A milling machine or mill for short, functions by spinning at very high speeds, a cutting tool (eg- a mill or drill) relative to the work piece (or part to be converted from raw material into finished good) which is held stationary. The work piece is moved in very slow relative motions in coordination with the cutting tool. When the high speed cutting tool comes in contact with the raw material it starts to shave away the surface layer of the material in small chunks or chips. A good analogy for this would be the way a chisel works on wood, or even a knife through butter. As the cutting tool takes more and more material off, the automated controller continues to extend the tool into the part until the desired shape or dimension is achieved. The speed at which the spindle (the element that holds the cutting tool) spins is referred to as the Spindle Speed or often just Speed. The rate at which the tool moves relative to the work piece (movement along an X, Y or Z axis) is referred to as the Feed Rate or just Feed. The Speed and Feed rates are very critical and need to be highly controlled to conform to the unique characteristics of different materials, cutting tool types, and features being machined.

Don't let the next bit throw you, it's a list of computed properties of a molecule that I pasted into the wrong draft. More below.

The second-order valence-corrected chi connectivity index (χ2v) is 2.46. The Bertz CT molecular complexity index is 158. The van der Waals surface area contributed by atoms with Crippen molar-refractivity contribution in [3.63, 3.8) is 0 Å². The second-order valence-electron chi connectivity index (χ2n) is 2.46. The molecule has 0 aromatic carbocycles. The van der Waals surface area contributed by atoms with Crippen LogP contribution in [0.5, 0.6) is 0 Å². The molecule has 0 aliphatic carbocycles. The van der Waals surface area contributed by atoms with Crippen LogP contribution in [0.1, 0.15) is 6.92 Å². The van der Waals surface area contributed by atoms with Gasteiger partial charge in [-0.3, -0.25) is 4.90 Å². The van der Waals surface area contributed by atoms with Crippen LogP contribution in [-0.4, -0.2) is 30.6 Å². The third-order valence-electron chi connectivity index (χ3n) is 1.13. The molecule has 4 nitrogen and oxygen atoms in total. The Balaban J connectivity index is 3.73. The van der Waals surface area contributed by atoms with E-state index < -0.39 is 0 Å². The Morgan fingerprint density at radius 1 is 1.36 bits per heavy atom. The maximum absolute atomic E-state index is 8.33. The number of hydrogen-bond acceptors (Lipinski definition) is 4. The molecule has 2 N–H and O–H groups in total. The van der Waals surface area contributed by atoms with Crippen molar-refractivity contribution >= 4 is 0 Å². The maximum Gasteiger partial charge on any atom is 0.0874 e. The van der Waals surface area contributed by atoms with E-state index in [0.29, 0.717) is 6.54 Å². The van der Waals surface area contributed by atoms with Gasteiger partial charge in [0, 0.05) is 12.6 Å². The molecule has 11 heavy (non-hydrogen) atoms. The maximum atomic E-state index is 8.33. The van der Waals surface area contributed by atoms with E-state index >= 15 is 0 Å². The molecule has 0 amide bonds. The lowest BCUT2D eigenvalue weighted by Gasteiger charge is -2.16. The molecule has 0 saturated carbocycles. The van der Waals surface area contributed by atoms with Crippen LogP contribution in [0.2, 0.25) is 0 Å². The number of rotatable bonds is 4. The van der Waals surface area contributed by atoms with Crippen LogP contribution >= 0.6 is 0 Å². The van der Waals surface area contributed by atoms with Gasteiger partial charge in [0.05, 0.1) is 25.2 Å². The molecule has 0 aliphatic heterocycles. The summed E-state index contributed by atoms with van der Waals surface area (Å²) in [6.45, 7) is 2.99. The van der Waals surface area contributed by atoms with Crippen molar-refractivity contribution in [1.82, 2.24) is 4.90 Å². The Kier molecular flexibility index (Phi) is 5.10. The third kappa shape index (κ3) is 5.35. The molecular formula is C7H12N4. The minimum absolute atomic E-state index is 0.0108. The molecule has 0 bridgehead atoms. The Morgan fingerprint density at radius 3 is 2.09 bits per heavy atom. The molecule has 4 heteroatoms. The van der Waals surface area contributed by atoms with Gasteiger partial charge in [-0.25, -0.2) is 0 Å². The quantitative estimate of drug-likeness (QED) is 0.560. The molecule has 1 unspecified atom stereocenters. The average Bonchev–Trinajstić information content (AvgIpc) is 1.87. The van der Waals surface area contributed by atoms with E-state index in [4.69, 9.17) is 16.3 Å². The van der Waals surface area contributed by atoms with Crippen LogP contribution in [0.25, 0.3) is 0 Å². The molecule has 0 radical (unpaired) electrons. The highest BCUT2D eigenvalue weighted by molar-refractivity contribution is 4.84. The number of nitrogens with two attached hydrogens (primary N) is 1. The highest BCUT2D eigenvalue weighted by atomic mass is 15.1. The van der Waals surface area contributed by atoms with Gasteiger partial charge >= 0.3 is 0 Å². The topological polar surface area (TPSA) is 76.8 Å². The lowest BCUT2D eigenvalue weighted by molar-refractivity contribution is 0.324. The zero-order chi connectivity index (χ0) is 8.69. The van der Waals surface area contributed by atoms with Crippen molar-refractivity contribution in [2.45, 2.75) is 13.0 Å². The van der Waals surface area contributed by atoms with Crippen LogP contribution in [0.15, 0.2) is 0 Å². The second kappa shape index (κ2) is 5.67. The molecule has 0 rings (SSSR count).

In a manual mill there are three separate axis of motion; X, Y and Z-axis. Two of these axes (X and Y) rest on top of the Knee of the machine which is a heavy casting attached to the Column of the machine. The Knee is mounted on a dovetail guidance system which it allows it to be raised and lowered relative to the floor using hand crank. The Column is an integral piece with the Base of the machine. The Base, as the name implies is the foundation, and the Column runs vertical up from the base towards the back of the machine, providing a mounting point for the various other elements. A Saddle sits on top of the Knee and has a guideway that allows motion via a crank in and out, or in the Y-axis. The Table sits on top of the Saddle and runs side to side or in the X-axis, also via a crank. The Table is often outfitted with a power feed as discussed above to automate the X-axis motion. A vice or workholding element can then be mounted to the table. The Ram is mounted at the top of the Column and sits out over the Table. The Ram houses the Spindle which is a rotary shaft that spins the cutting tools. The Quill provides vertical or Z-axis motion for the spindle, when a handle is pulled or (when outfitted) a power feed accessory is used to automate the motion.